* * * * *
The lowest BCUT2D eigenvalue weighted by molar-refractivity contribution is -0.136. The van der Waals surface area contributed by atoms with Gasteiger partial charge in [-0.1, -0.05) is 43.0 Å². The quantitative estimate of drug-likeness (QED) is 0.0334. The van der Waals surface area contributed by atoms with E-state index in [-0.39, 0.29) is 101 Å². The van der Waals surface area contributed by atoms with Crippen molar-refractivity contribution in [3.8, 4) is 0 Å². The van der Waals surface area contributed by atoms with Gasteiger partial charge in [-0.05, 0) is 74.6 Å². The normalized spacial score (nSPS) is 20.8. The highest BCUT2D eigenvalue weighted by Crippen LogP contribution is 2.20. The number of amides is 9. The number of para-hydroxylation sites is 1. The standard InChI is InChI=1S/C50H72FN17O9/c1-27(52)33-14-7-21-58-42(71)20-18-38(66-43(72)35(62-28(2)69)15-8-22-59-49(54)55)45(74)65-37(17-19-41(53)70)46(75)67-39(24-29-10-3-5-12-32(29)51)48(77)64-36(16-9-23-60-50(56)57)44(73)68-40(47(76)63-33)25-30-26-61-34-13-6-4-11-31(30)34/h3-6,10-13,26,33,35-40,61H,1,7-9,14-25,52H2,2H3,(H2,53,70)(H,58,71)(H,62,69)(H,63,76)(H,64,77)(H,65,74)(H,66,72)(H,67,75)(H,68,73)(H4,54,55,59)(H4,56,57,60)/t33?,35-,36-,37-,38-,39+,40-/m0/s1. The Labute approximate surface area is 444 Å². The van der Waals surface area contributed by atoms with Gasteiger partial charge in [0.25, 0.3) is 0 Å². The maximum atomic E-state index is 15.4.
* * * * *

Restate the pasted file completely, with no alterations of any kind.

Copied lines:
The lowest BCUT2D eigenvalue weighted by molar-refractivity contribution is -0.136. The van der Waals surface area contributed by atoms with Gasteiger partial charge in [-0.1, -0.05) is 43.0 Å². The quantitative estimate of drug-likeness (QED) is 0.0334. The van der Waals surface area contributed by atoms with E-state index in [-0.39, 0.29) is 101 Å². The van der Waals surface area contributed by atoms with Crippen molar-refractivity contribution in [3.8, 4) is 0 Å². The van der Waals surface area contributed by atoms with Gasteiger partial charge in [-0.05, 0) is 74.6 Å². The normalized spacial score (nSPS) is 20.8. The highest BCUT2D eigenvalue weighted by Crippen LogP contribution is 2.20. The number of amides is 9. The number of para-hydroxylation sites is 1. The standard InChI is InChI=1S/C50H72FN17O9/c1-27(52)33-14-7-21-58-42(71)20-18-38(66-43(72)35(62-28(2)69)15-8-22-59-49(54)55)45(74)65-37(17-19-41(53)70)46(75)67-39(24-29-10-3-5-12-32(29)51)48(77)64-36(16-9-23-60-50(56)57)44(73)68-40(47(76)63-33)25-30-26-61-34-13-6-4-11-31(30)34/h3-6,10-13,26,33,35-40,61H,1,7-9,14-25,52H2,2H3,(H2,53,70)(H,58,71)(H,62,69)(H,63,76)(H,64,77)(H,65,74)(H,66,72)(H,67,75)(H,68,73)(H4,54,55,59)(H4,56,57,60)/t33?,35-,36-,37-,38-,39+,40-/m0/s1. The Labute approximate surface area is 444 Å². The van der Waals surface area contributed by atoms with Gasteiger partial charge in [0.25, 0.3) is 0 Å². The maximum atomic E-state index is 15.4.